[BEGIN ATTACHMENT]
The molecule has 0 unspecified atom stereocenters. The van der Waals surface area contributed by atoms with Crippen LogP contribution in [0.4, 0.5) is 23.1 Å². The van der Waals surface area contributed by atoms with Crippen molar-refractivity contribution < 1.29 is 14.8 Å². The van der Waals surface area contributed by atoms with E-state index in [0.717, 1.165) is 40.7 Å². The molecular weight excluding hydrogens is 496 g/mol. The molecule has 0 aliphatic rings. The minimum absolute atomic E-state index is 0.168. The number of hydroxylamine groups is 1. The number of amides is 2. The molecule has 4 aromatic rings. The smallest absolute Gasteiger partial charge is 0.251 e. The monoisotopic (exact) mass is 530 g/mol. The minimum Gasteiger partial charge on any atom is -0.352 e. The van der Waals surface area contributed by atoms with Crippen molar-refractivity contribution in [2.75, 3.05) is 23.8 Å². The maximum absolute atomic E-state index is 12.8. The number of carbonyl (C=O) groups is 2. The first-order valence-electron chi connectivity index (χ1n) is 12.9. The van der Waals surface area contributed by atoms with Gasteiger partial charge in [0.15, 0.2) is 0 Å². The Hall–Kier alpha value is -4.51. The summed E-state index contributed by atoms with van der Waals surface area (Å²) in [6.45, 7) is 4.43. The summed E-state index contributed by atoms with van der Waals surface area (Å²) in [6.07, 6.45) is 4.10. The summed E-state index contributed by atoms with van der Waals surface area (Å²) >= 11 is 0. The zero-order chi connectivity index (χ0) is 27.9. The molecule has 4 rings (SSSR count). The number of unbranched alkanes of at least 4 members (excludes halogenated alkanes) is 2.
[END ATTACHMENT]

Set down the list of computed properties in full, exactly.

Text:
The molecule has 0 unspecified atom stereocenters. The van der Waals surface area contributed by atoms with Crippen LogP contribution in [0.4, 0.5) is 23.1 Å². The van der Waals surface area contributed by atoms with Crippen molar-refractivity contribution < 1.29 is 14.8 Å². The van der Waals surface area contributed by atoms with E-state index in [0.717, 1.165) is 40.7 Å². The molecular weight excluding hydrogens is 496 g/mol. The molecule has 0 aliphatic rings. The minimum absolute atomic E-state index is 0.168. The number of hydroxylamine groups is 1. The number of amides is 2. The molecule has 4 aromatic rings. The smallest absolute Gasteiger partial charge is 0.251 e. The monoisotopic (exact) mass is 530 g/mol. The minimum Gasteiger partial charge on any atom is -0.352 e. The van der Waals surface area contributed by atoms with Crippen molar-refractivity contribution in [2.75, 3.05) is 23.8 Å². The maximum absolute atomic E-state index is 12.8. The number of carbonyl (C=O) groups is 2. The first-order valence-electron chi connectivity index (χ1n) is 12.9. The van der Waals surface area contributed by atoms with Gasteiger partial charge in [0.15, 0.2) is 0 Å². The Hall–Kier alpha value is -4.51. The summed E-state index contributed by atoms with van der Waals surface area (Å²) in [6.45, 7) is 4.43. The summed E-state index contributed by atoms with van der Waals surface area (Å²) in [6.07, 6.45) is 4.10. The summed E-state index contributed by atoms with van der Waals surface area (Å²) >= 11 is 0. The zero-order chi connectivity index (χ0) is 27.9. The molecule has 4 rings (SSSR count). The number of unbranched alkanes of at least 4 members (excludes halogenated alkanes) is 2.